Babies are born with bacteria in their stomachs. I heard on The radio that when a child is given antibiotics for the first time unique bacteria in the stomach are destroyed and cannot be replaced. Is this true, and, if so, does this have negative effects on the health of the newborn?

Closely Related, but different: What bacteria do unborn babies contain?


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It's a fascinating topic! While most of the bacteria known to colonize babies comes from the vaginal tract during birth and then later, through breastfeeding, although there is evidence to suggest that microbial colonization may begin before birth.

Regarding what these bacteria are, our microbiomes are composed of probably hundreds of species of bacteria from at least four major phyla: actinobacteria, proteobacteria, firmicutes and bacteroidetes (see the review for more on them).

As for taking antibiotics, I find it highly unlikely that taking antibiotics would completely destroy any native gut flora species. I certainly can't find any evidence to suggest that that might be the case. In general, when we have to take antibiotics, the offending bacteria are a relatively small population, compared to our native species and are less well-adapted to our body environment. Antibiotics work with our own immune defenses to clear our system of pathogenic species. Antibiotics also hurt our native flora, but less so than the ones that make us sick.

As for your last question regarding health, I wouldn't exactly say that having a microbiome promotes better health, so much as that your microbiome is critical for survival and health. There are actually nutrients that we need for survival that we cannot digest without our microbiota and a wide number of diseases, from immune disorders to potentially depression, can arise from an unhealthy microbiome.

As a fun bit of trivia to ponder in parting, our bodies are composed of 90% bacterial cells by count. Sweet dreams... :-)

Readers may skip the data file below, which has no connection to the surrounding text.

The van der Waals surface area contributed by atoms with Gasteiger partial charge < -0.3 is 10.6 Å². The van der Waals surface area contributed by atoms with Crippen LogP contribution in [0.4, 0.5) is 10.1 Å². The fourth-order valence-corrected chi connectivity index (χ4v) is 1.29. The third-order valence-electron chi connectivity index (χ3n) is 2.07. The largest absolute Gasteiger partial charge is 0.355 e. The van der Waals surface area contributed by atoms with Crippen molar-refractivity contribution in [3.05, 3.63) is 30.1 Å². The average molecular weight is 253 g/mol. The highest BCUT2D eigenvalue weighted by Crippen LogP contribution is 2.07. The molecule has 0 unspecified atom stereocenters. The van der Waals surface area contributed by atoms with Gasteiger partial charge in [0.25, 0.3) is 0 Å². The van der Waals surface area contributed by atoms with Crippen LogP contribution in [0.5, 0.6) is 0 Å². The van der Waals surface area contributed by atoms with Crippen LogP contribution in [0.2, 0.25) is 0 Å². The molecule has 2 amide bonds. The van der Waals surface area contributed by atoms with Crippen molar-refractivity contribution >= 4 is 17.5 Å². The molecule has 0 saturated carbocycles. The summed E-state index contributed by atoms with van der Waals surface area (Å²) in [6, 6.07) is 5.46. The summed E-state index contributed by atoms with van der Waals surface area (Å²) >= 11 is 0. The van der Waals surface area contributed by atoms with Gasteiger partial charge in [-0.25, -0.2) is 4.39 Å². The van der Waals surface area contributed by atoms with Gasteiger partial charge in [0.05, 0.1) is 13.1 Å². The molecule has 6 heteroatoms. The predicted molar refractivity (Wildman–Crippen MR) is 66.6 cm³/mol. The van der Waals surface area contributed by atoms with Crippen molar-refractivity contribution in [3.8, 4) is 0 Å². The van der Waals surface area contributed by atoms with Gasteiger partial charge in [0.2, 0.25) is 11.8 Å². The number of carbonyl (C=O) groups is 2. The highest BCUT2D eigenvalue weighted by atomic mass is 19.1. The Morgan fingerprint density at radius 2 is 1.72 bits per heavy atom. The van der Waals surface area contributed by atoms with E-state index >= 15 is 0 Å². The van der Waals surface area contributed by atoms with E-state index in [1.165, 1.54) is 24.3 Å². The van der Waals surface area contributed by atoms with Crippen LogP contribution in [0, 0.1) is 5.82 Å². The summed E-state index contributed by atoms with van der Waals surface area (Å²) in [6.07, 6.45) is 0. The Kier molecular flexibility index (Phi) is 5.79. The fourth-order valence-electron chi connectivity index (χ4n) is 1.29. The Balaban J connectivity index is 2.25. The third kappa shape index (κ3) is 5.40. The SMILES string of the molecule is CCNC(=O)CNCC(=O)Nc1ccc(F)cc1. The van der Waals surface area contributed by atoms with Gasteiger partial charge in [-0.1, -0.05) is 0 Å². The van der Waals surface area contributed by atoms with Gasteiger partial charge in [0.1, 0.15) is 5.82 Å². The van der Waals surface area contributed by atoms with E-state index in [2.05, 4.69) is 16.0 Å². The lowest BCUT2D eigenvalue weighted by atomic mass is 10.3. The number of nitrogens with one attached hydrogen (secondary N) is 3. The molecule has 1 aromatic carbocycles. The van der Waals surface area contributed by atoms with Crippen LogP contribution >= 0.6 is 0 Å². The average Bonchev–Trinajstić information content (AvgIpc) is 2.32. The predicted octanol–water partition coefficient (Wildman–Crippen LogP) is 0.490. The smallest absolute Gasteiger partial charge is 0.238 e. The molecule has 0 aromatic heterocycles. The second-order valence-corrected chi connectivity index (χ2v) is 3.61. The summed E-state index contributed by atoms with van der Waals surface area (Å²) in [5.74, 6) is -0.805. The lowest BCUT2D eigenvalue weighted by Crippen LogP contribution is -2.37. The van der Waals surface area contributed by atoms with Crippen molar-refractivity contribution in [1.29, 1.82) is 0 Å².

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    $\begingroup$ The 90% bacterial cell number is most likely too high by an order of magnitude. See this paper. $\endgroup$
    – Chris
    Commented Mar 21, 2016 at 8:02
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    $\begingroup$ I think you missed one important part of the question - the claim that antibiotics destroy bacteria in the body. They don't - not by far. They can affect the balance of bacteria (some are more affected by that particular antibiotic than others), and they reduce their populations and do a bit of selection, but they simply can't kill all of even one kind of bacteria. If they could, antibiotics would cure any bacterial infection instantly, which simply isn't the case - they just tip the fight in your favour. Not to mention that many parts of the body aren't easily accessible by antibiotics. $\endgroup$
    – Luaan
    Commented Mar 21, 2016 at 9:24
  • $\begingroup$ Interesting fact : Knowing that a baby born by caesarean is not likely to come in conatact with useful microbes of the vagina of the mother, Rob Knight, a microbiologist applied them on his baby with a swab from his wife's vagina ! $\endgroup$
    – biogirl
    Commented Mar 21, 2016 at 14:06
  • $\begingroup$ Good point, @Luaan! I definitely missed that. Thanks for adding to it. In future, I'll try to keep my answers to daylight hours, when I'm most awake. ;-) $\endgroup$
    – Forest
    Commented Mar 21, 2016 at 15:20
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    $\begingroup$ Suggests is the key word. The preceding statement is thought to be correct: "Colonization of mucosa in the digestive, respiratory, urogenital tracts, as well as the skin begins at, or perhaps even before, the time of birth when a newborn is exposed to a mother’s microbiota." There aren't really good studies yet about in utero gut microbiomes, but a lot to suggest otherwise at this time. If you have a some good studies to support your statement (there wasn't any reference cited in that article), I'm very interested in reading them. Thanks. $\endgroup$ Commented Mar 22, 2016 at 16:57

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